Those who believe in the doctrine of annihilation teach that the biblical terminology concerning the fate of the wicked is one of destruction rather than eternal torment19. They take passages from the New Testament that speak of destruction20 and claim that these passages teach the final annihilation of the wicked rather than a continuous punishment. The person has experienced eternal destruction in the sense that they are eliminated forever. A major hurdle in the annihilationists' way is a basic rule of hermeneutics that demands we understand the natural meaning of the text. When Revelation 14:11 is taken into consideration "the smoke of their torment rises forever and ever," it is hard to make this text mean anything else than eternal suffering21.

It is not easy to see the fate of the wicked as anything less permanent than that of believers.While we rightly rejoice in the fullness of meaning involved in "eternal life," we must not overlook the fact that there are also some very grim realities, such as eternal fire, eternal punishment, and eternal death. The use of the same adjective for all three means that the more meaning we put into "eternal life," the more meaning we must put into these other realities22.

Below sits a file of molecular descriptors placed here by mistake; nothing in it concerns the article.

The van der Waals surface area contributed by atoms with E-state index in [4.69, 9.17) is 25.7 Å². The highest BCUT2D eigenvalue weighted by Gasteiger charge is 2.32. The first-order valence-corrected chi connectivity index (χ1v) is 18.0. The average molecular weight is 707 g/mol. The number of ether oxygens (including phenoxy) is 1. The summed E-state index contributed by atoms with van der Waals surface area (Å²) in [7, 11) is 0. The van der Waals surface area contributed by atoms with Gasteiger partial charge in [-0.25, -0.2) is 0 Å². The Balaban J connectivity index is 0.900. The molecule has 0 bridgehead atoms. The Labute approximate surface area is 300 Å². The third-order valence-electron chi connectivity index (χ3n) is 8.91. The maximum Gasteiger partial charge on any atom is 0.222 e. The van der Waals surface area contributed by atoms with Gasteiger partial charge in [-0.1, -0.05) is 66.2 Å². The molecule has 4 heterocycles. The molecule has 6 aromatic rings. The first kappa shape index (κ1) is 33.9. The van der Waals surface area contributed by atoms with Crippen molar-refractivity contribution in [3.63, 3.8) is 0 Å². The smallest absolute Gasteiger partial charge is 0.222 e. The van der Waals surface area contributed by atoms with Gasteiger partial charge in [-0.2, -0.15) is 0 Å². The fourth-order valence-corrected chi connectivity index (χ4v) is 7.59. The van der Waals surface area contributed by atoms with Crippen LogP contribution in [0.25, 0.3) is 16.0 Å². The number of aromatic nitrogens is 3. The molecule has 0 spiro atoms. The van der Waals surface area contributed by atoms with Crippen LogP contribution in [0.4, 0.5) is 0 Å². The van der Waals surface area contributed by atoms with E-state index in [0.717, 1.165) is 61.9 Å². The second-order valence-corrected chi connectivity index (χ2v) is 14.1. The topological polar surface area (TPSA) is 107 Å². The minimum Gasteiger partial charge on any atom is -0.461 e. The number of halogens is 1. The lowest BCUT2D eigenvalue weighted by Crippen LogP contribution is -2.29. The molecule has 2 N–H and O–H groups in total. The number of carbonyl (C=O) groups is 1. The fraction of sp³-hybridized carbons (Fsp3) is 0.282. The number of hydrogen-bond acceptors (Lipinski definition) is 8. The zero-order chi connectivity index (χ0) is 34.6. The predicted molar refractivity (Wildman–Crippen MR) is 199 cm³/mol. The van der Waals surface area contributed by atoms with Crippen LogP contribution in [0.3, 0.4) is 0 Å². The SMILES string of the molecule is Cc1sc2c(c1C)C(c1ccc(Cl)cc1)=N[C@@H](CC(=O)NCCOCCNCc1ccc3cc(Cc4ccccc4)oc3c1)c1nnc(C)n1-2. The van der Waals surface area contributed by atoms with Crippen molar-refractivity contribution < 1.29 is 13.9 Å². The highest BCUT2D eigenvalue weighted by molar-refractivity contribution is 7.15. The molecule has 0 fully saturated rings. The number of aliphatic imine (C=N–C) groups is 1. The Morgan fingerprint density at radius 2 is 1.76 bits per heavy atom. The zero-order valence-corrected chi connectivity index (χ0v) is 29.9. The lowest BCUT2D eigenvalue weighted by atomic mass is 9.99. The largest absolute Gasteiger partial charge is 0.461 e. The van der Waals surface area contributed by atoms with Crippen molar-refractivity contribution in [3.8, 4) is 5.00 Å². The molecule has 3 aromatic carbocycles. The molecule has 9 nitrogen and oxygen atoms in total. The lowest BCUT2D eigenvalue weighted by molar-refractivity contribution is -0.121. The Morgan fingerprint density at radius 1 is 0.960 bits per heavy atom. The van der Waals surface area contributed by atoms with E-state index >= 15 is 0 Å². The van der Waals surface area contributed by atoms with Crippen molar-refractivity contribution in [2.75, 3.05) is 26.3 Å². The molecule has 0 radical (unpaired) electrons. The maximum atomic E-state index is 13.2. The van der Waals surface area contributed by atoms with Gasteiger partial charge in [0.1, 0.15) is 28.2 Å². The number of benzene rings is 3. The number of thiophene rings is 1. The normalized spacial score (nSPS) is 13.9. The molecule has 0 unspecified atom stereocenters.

Another argument the annihilationists use is based upon God's justice. While Russell Boatmen still held to the traditional view of an eternal hell he said that something within him told him that "God could not possibly be that sadistic"23. But if God has determined that eternal punishment is necessary, as the Scriptures indicate, who is man to question God's means of distributing justice? Many believers cannot fully comprehend the necessity of eternal condemnation, but it does not give them the freedom to change the plain meaning of the Bible just because they cannot align themselves emotionally with it.

Universalists use the "all"24 passages of the New Testament to prove that all human beings will eventually be saved. They feel that if God truly loves all people, he is also unable or unwilling to see any of them punished regardless of how sinful they have been in life. The problem with this view is that it tends to ignore the biblical passages that clearly teach that the unbeliever is under the condemnation of his own sin. The New Testament says that the unbeliever is under sin, law, wrath, and death (Rom.1:18;3:9,19; 5:17), alienated from God and without hope (Eph. 2:12), and will ultimately be separated from God for not subjecting themselves to God's truth that has been made evident to them (Rom. 1:18-2:16). To hold the view of universalism a person must pull scripture out of context, pit scripture against scripture, or ignore what the Bible says altogether.